Journalists tell of beatings in Sudan police detention
Authorities in Sudan released journalist Fayez El Seleik, who was detained after openly criticising the military coup d’état of October 25, in Khartoum on Thursday. He is the fifth journalist detained during the aftermath of the coup to be released.
Journalist Ali Farsab was released on November 20, Feisal Mohamed Salih, who was media advisor to the Prime Minister when he was held, was released last Monday, Yasir Awad, the director of the Khartoum satellite channel, and journalist and Sudan TV staff member Maher Abuljoukh were discharged on Saturday.
In an interview with Radio Dabanga yesterday, El Seleik described the process of his detention as a kidnapping.
He says that the operation took place as soon as he left the offices of El Jazeera, following an interview on October 26. The party that detained him did not reveal their identity to verify it except that they said they belonged to the Military Intelligence. The confiscated his phone, blindfolded him, and took him to an unknown location, which later proved to be one of the detention centres of the security apparatus in Khartoum.
The security officers told him at the detention centre that he was a guest at the security apparatus.
El Seleik spent 32 days in detention, two weeks of which were in solitary confinement, during which he remained cut off from the outside world. He was not questioned, nor was any investigation completed with him until he and the other detainees decided to engage in a hunger strike on Thursday. They were subsequently released on Thursday, Friday, and Saturday.
El Seleik was not subjected to any beating, assault, provocation or abuse, during his detention. He described El Burhan’s coup and its measures as “political piracy, a hijacking of the transitional period in Sudan and a transformation of political openness into a comprehensive path”.
'No medical treatment'
Journalist Ali Farsab is still receiving treatment after a gunshot grazed his head, and he suffered a broken hand, with other injuries to different parts of his body, as a result of severe beatings by police personnel after his detention during the November 17 Marches of the Millions in Khartoum North.
Farsab told Radio Dabanga on Wednesday that he was wounded by bullet fragments while covering the demonstration before he was detained by the police.
Farsab explained that the demonstrators were subject to intense fire with live ammunition at about 15:00. When they tried to take cover, a demonstrator was hit by a gunshot in the head, and died instantly.
Three policemen then attacked Farsab, as he was trying to help another person who was hit. One of the policemen was carrying a Kalashnikov, which he pointed at Farsab before ordering the others to detain him.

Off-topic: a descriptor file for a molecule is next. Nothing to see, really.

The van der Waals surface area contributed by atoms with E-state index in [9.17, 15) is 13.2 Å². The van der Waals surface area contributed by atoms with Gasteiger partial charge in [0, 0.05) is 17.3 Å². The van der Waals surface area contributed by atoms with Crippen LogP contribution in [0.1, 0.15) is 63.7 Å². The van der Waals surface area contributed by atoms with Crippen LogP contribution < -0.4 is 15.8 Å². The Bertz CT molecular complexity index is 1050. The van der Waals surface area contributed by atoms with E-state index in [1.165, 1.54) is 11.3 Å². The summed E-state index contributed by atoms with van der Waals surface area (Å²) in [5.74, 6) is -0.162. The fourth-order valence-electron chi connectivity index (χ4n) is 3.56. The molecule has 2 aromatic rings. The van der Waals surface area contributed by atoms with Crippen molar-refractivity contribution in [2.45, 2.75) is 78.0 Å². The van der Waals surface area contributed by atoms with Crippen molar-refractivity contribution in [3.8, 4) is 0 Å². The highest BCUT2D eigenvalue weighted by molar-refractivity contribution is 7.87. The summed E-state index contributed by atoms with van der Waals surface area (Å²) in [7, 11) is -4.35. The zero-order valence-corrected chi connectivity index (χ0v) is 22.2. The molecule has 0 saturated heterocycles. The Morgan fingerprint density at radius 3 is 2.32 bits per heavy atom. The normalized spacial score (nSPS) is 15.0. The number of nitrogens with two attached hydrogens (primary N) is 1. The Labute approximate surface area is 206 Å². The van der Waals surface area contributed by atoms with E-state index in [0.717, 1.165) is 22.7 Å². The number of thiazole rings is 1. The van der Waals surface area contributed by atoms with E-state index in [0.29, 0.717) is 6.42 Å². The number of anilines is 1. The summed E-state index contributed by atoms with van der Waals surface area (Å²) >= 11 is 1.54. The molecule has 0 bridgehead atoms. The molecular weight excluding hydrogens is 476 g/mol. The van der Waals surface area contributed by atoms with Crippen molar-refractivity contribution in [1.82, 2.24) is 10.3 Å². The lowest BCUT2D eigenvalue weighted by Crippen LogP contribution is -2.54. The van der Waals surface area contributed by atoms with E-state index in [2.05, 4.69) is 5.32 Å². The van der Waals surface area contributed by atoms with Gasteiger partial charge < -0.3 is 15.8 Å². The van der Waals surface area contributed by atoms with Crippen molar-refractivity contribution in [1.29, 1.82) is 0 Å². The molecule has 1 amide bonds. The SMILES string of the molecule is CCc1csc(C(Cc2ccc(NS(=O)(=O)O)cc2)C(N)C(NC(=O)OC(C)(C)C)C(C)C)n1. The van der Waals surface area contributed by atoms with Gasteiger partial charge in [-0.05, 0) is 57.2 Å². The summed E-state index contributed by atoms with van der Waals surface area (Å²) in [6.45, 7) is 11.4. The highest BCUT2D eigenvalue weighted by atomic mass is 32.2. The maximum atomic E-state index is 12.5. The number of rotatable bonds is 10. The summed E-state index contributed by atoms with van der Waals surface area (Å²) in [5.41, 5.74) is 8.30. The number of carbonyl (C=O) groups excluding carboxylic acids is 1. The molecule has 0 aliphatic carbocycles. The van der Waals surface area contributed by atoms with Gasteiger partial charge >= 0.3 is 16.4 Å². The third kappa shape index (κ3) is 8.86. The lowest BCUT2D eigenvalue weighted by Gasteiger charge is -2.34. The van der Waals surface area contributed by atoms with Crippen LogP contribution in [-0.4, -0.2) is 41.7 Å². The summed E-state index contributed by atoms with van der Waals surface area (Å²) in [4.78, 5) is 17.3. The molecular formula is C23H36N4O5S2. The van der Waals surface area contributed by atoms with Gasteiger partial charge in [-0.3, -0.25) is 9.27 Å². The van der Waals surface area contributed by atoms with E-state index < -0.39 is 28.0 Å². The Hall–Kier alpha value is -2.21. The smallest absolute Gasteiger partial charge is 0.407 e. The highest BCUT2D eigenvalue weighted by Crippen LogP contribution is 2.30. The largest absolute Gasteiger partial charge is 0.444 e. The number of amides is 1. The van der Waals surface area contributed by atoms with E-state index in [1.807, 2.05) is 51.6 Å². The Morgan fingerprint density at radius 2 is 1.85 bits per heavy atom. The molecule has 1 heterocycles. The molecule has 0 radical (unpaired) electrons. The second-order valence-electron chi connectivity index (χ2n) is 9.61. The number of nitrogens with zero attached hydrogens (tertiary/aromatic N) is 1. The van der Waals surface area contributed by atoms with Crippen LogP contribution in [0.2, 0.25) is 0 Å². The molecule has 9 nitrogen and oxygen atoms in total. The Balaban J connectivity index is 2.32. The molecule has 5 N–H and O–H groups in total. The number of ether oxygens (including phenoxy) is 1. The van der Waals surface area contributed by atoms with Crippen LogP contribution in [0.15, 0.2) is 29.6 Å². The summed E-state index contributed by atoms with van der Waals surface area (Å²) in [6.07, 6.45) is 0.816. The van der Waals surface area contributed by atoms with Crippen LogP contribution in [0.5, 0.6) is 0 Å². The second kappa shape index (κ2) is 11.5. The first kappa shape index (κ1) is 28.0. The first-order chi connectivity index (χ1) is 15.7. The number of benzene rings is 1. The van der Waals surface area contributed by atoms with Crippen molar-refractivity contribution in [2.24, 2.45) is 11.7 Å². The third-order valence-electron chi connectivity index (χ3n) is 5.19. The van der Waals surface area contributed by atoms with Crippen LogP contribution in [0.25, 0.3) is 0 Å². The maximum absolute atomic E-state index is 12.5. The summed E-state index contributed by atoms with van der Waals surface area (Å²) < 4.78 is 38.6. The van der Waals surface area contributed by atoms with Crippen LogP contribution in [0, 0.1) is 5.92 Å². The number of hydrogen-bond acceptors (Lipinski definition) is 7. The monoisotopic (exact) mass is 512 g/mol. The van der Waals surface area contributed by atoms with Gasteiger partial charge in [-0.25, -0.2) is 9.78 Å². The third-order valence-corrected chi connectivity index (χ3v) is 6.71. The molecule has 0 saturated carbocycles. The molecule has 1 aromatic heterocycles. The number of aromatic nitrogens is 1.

The journalist was then was severely beaten with rifle butts and batons, and kicked with police boots all over his body, while he was still bleeding as a result of his head wound. The policemen also abused him verbally.
He was searched and when they understood from his ID card he is a journalist, they beat him harder, he says. He was taken to another street after the policemen noticed the presence of people filming the scene. They then took him to a pick-up truck, where he was tied hand and foot, and transferred to a pick-up truck containing a group of detained people.
The beating continued until 20:30 when they were taken to the Police Centre in El Mogran. They asked Farsab about his work and the press agency for which he worked, before they took him and the other detainees to the cells of the Mogran Police Department.
In the cells, there were four people who had various injuries as a result of the beatings. Farsab explained that the policemen’s behaviour while they were inside the cells was harsh, while the only meals they received came from the detainees’ families.
They did not receive treatment despite his repeated requests to the police officers in the department to allow him to go to the hospital.
The journalist blames “the senior police commanders, not the field commanders and ordinary policemen who just carried out orders”. All forms of physical abuse and beatings took place in front of the eyes of high-ranking officers, he said.
The policemen told the detained demonstrators that their “capital is a bullet” and “you’ll die as animals” as policemen enjoy impunity and will not legally prosecuted for their actions.
They said that they, as police, use rubber bullets, but that the paramilitary Central Reserve Police (Abu Teira) use live ammunition that kills people, and Farsab confirmed the existence of negative mobilisation among the police against the demonstrators through their speech.
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